mangrove patch of Sewri

In the middle of its concrete jungle, the City of Dreams holds a few natural wonders. One such treasure is the mangrove patch of Sewri. On the southeast shoreline of Mumbai, you will find 15 acres of mudflats stretching between Sewri and Trombay, fringed with mangroves and serve as the breeding ground of flamingoes. These pink feathered visitors are the real beauty of Sewri to behold and cherish and make for one of the best visual treats for travelers. Unfortunately, with rampant construction and development work in the neighboring urban land, these avifaunas and their homes have become endangered. The entire region is protected by the Mumbai Port Trust as a natural reserve.

Flamingos at the mangrove patch of Sewri

The flamingoes of Sewri

Every year, post monsoon, hundreds and thousands of these exotic birds fly down from Siberia and land first at the Rann of Kutch and then as the weather gets colder there, they travel further south spend the winter in Sewri. The muddy and salty waters of the marshes make for breeding grounds of worms and snails, which the flamingoes and other migratory birds feed on through the cooler months. That is why these mangroves attract bird watchers and naturalists in the autumn months to watch these exotic birds in close quarters.

How to reach

Sewri is located on southeast Mumbai and is about 9 Km from downtown (Churchgate station). You can book an affordable cab in Mumbai and reach Sewri Jetty in less than 30 minutes.

Best Time to visit

The flamingoes fly from Kutch to Mumbai in the months of November and stay in Mumbai till April. The best time to visit these beauties is between January and March when you can see them in huge flocks.

The sights of Sewri

Since 1994, the pink flamingoes have been returning to the Sewri Creek to escape the colder altitudes and feed on the marshlands. Besides these adorable birds, this mangrove patch is also a popular nesting ground of migratory birds and local species of avifauna, which either live here or keep visiting the swamps off and on.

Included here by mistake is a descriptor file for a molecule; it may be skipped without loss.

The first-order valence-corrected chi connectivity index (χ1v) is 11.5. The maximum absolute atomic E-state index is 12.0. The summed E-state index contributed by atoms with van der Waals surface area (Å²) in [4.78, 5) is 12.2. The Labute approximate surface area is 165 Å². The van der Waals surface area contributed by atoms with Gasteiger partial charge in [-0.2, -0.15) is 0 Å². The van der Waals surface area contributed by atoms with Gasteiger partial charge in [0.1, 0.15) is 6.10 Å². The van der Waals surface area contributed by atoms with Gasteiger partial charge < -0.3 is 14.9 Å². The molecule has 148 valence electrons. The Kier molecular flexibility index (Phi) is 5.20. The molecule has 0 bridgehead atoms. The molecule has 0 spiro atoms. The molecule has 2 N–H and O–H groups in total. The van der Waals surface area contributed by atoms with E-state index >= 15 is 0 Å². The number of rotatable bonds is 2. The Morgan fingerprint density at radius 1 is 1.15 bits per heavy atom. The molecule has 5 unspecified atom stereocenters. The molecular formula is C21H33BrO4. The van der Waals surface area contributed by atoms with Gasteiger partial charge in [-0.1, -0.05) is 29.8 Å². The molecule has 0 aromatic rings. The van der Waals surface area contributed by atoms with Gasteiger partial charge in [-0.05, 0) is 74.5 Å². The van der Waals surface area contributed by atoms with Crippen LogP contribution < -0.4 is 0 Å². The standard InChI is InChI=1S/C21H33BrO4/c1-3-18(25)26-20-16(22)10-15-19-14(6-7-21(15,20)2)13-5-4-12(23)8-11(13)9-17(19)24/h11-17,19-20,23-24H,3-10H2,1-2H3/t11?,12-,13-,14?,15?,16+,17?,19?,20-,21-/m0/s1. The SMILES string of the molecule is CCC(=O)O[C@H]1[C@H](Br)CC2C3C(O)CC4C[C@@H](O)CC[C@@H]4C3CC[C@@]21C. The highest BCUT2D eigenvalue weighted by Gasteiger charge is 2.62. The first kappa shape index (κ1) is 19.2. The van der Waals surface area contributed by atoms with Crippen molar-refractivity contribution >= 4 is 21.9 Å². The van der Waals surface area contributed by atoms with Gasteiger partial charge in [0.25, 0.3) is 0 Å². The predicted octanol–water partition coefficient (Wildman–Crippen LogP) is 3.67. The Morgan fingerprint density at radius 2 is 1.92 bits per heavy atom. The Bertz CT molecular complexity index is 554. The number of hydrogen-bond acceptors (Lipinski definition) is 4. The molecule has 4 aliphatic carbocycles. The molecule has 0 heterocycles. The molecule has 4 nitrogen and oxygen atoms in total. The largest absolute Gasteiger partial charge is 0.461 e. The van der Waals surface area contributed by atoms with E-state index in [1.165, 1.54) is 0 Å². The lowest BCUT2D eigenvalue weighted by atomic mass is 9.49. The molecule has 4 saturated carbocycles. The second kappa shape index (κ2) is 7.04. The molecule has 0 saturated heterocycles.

For the past six years, the Bombay Natural History Society has been organizing the Flamingo Festival every year in Sewri. The annual event includes educational and informative sessions for nature activists, book readings, and interactive programs for kids. The idea is to build awareness of the mangrove land and save the endangered birds.

Exploring Sewri

Visit early morning in autumn or in the afternoon in the winter months to catch a sighting of the Greater spotted-eagle, sandpiper, heron, black-bellied tern, or the black-headed ibis.

Among the local crowd, you might have a chance to see egrets, pond herons or reef herons, kingfishers, Green Shank, Wagtails, and Swallows, while flocks of common seagulls surveying the entire area for a quick catch of worms or fishes.Mangroves and rare bird sightings in Sewari

Another species of bird exclusive to this region is the Black-tailed Godwits and if you spot one, you can easily identify it by its long beak, white wing with black edges.

You can also visit the Mahul Creek in Trombay, which is another 8 Km from Sewri for more sighting of flamingoes and other rare birds. To visit Trombay, you can rent an affordable car with a trained driver from Mumbai city and do a Sewri-Trombay day early morning tour, when the chances of spotting birds are the highest.

One of the numerous reasons that make Mumbai an interesting and fascinating travel destination of India, the Flamingoes of Sewri Creek are arguably the best and every traveler’s favorite.

So, before these mangroves and their residents disappear soon, why not make it a point to experience in this wonder of nature?

This is a guest post written by Archana Permi and all the content and images used here are provided by the author.

12 Replies to “Explore the last traces of the Sewri Mangrove”

  1. Wow I didn’t know about Sewri at all and a spot so near Mumbai to watch Flamingo is totally amazing… thanks for sharing

  2. Yes, except for the cleanliness issue and the negligence of the BMC, this place is really a must visit place when in Mumbai. Hope someday the Government takes this up too… 🙂


  3. Brings back fond memories of bird watching. I was there few years back with a friend and we had enjoyed watching flamingoes in natural habitat.

Leave a Reply

Your email address will not be published. Required fields are marked *

This site uses Akismet to reduce spam. Learn how your comment data is processed.